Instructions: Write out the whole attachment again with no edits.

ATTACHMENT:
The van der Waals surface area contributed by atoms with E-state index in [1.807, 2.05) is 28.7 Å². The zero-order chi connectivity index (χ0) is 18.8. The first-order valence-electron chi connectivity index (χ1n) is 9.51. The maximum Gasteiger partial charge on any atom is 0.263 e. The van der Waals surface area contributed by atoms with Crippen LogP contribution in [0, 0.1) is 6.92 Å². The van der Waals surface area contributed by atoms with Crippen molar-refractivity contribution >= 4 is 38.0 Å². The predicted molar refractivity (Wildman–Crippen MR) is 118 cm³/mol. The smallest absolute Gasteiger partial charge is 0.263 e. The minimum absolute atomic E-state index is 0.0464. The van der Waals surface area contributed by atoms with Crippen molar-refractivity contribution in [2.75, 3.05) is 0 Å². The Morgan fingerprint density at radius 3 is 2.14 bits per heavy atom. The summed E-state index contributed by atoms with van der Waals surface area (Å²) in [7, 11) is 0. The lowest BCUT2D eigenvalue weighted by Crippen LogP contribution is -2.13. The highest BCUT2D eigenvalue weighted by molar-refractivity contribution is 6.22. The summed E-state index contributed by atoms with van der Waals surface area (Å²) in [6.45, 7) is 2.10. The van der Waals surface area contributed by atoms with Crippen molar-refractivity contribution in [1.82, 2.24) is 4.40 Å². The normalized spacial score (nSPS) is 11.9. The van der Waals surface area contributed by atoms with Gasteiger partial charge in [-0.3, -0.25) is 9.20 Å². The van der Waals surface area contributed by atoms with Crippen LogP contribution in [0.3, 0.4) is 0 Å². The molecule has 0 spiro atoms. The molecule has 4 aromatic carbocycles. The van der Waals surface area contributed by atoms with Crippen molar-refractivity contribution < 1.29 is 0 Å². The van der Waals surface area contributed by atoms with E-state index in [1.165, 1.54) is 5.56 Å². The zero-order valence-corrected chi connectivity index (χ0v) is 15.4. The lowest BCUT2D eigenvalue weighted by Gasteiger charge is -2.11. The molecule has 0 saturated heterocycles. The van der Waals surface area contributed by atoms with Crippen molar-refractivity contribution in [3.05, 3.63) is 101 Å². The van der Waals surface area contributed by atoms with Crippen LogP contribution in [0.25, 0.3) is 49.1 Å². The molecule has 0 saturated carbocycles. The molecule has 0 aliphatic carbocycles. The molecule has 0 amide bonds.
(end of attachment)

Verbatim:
The van der Waals surface area contributed by atoms with E-state index in [1.807, 2.05) is 28.7 Å². The zero-order chi connectivity index (χ0) is 18.8. The first-order valence-electron chi connectivity index (χ1n) is 9.51. The maximum Gasteiger partial charge on any atom is 0.263 e. The van der Waals surface area contributed by atoms with Crippen LogP contribution in [0, 0.1) is 6.92 Å². The van der Waals surface area contributed by atoms with Crippen molar-refractivity contribution >= 4 is 38.0 Å². The predicted molar refractivity (Wildman–Crippen MR) is 118 cm³/mol. The smallest absolute Gasteiger partial charge is 0.263 e. The minimum absolute atomic E-state index is 0.0464. The van der Waals surface area contributed by atoms with Crippen molar-refractivity contribution in [2.75, 3.05) is 0 Å². The Morgan fingerprint density at radius 3 is 2.14 bits per heavy atom. The summed E-state index contributed by atoms with van der Waals surface area (Å²) in [7, 11) is 0. The lowest BCUT2D eigenvalue weighted by Crippen LogP contribution is -2.13. The highest BCUT2D eigenvalue weighted by molar-refractivity contribution is 6.22. The summed E-state index contributed by atoms with van der Waals surface area (Å²) in [6.45, 7) is 2.10. The van der Waals surface area contributed by atoms with Crippen molar-refractivity contribution in [1.82, 2.24) is 4.40 Å². The normalized spacial score (nSPS) is 11.9. The van der Waals surface area contributed by atoms with Gasteiger partial charge in [-0.3, -0.25) is 9.20 Å². The van der Waals surface area contributed by atoms with Crippen LogP contribution in [0.3, 0.4) is 0 Å². The molecule has 0 spiro atoms. The molecule has 4 aromatic carbocycles. The van der Waals surface area contributed by atoms with Crippen molar-refractivity contribution < 1.29 is 0 Å². The van der Waals surface area contributed by atoms with E-state index in [1.165, 1.54) is 5.56 Å². The zero-order valence-corrected chi connectivity index (χ0v) is 15.4. The lowest BCUT2D eigenvalue weighted by Gasteiger charge is -2.11. The molecule has 0 saturated heterocycles. The van der Waals surface area contributed by atoms with Crippen molar-refractivity contribution in [3.05, 3.63) is 101 Å². The van der Waals surface area contributed by atoms with Crippen LogP contribution in [0.25, 0.3) is 49.1 Å². The molecule has 0 saturated carbocycles. The molecule has 0 aliphatic carbocycles. The molecule has 0 amide bonds.